In 1955, Britain brokered the first legislative elections on the island – the freest and fairest in Singaporean history – which made the Labour Front leader, David Marshall, head of the local advisory board of what remained a British colony. The son of Sephardic Baghdadis, Marshall had been a Japanese POW in the mines of Hokkaido, and had Fabian connections in London. He proposed the creation of a welfare state and political autonomy. In particular, he demanded a relaxation of the Emergency Regulations that since the communist insurgency began in 1948 had allowed the British governor to detain suspects without trial and enforce a curfew. This was too much for Whitehall, which tapped up Kwame Nkrumah, prime minister of the Gold Coast, to convince Marshall to dampen his ardour. Marshall resigned later in 1955. ‘Christmas pudding with arsenic sauce’ was the way he described Whitehall’s proposal for autonomy with a British-appointed security apparatus. His replacement, the Labour Front secretary, Lim Yew Hock, was all too willing to do British bidding. But his crackdown on local communists backfired badly. The resulting uprising among the Chinese left destroyed the Labour Front’s future electoral chances, and provided an opening for a more radical organisation.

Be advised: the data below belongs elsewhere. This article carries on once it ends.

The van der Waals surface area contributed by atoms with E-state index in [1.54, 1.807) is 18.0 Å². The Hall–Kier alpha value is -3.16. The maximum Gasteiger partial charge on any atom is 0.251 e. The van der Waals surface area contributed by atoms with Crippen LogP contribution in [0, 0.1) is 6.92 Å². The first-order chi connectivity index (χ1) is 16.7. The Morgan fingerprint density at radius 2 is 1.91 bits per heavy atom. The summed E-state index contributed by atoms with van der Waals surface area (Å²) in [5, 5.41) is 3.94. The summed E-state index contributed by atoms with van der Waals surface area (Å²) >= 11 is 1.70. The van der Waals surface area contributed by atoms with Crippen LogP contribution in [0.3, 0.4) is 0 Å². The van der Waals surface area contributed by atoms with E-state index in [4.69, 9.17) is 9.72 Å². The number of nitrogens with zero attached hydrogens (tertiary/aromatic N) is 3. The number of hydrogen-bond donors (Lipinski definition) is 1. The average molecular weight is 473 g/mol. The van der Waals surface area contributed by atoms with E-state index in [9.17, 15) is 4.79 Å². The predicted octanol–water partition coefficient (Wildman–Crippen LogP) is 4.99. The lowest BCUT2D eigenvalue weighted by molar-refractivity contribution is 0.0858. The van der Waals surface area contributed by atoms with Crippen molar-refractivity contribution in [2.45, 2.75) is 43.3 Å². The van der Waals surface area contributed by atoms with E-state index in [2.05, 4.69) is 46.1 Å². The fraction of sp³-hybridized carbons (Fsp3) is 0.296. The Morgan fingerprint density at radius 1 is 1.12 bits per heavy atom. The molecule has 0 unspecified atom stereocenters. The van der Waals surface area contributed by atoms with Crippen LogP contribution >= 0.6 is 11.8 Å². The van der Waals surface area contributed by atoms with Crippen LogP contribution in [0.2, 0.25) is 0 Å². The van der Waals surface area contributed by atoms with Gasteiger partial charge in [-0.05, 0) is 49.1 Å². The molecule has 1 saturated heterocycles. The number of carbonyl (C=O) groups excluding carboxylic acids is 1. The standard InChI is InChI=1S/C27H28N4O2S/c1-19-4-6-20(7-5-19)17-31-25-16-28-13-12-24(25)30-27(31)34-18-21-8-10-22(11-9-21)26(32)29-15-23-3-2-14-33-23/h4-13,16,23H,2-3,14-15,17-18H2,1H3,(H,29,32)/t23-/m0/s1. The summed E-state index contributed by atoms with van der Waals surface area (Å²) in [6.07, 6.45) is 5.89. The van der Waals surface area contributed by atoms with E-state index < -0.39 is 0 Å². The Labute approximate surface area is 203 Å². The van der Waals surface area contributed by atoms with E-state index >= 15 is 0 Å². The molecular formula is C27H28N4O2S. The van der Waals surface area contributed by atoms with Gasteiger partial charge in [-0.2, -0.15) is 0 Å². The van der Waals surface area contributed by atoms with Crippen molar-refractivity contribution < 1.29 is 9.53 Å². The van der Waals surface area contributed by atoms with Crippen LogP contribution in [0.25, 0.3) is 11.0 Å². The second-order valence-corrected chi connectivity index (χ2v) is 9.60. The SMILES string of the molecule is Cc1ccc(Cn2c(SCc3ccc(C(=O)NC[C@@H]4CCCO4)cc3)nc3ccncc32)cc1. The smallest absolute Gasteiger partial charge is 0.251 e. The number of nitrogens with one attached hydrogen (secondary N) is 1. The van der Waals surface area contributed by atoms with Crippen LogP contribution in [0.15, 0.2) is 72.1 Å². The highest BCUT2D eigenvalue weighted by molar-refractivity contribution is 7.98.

LeeKuan Yew knew that he was an unlikely leader of the Singaporean left. From a fourth-generation Singaporean family of Hakka and Straits Chinese, his gambling-addicted father was a Shell Oil representative in the city. His mother, a second, concurrent wife, gave birth to him in 1923 when she was sixteen and insisted on a Western education for her children. Harry Lee grew up speaking Malay and English, but none of Singapore’s main Chinese dialects, which he later regretted as a political handicap. Unlike most radicals in the Straits, he was the product of Raffles College rather than ‘the world of the Chinese-educated’. He saw his colonial scholarship to study in England as an instance of divine election. Harold Laski’s lectures enraptured him along with the rest of the colonial students at the LSE. In his memoirs, written in the 1990s, Lee credited himself with a congenital distrust of student communists: ‘They used whatever means were at their disposal, like those attractive young ladies ready to befriend lonely colonial students, deceiving the unwary by calling themselves the “Socialist Club”.’ London tired him: ‘I was fatigued from walking, and travelling on tubes and buses left me without the energy for study and contemplation.’ He transferred to Cambridge in 1947, where maids and porters provided conditions that enabled a First in both parts of the law tripos.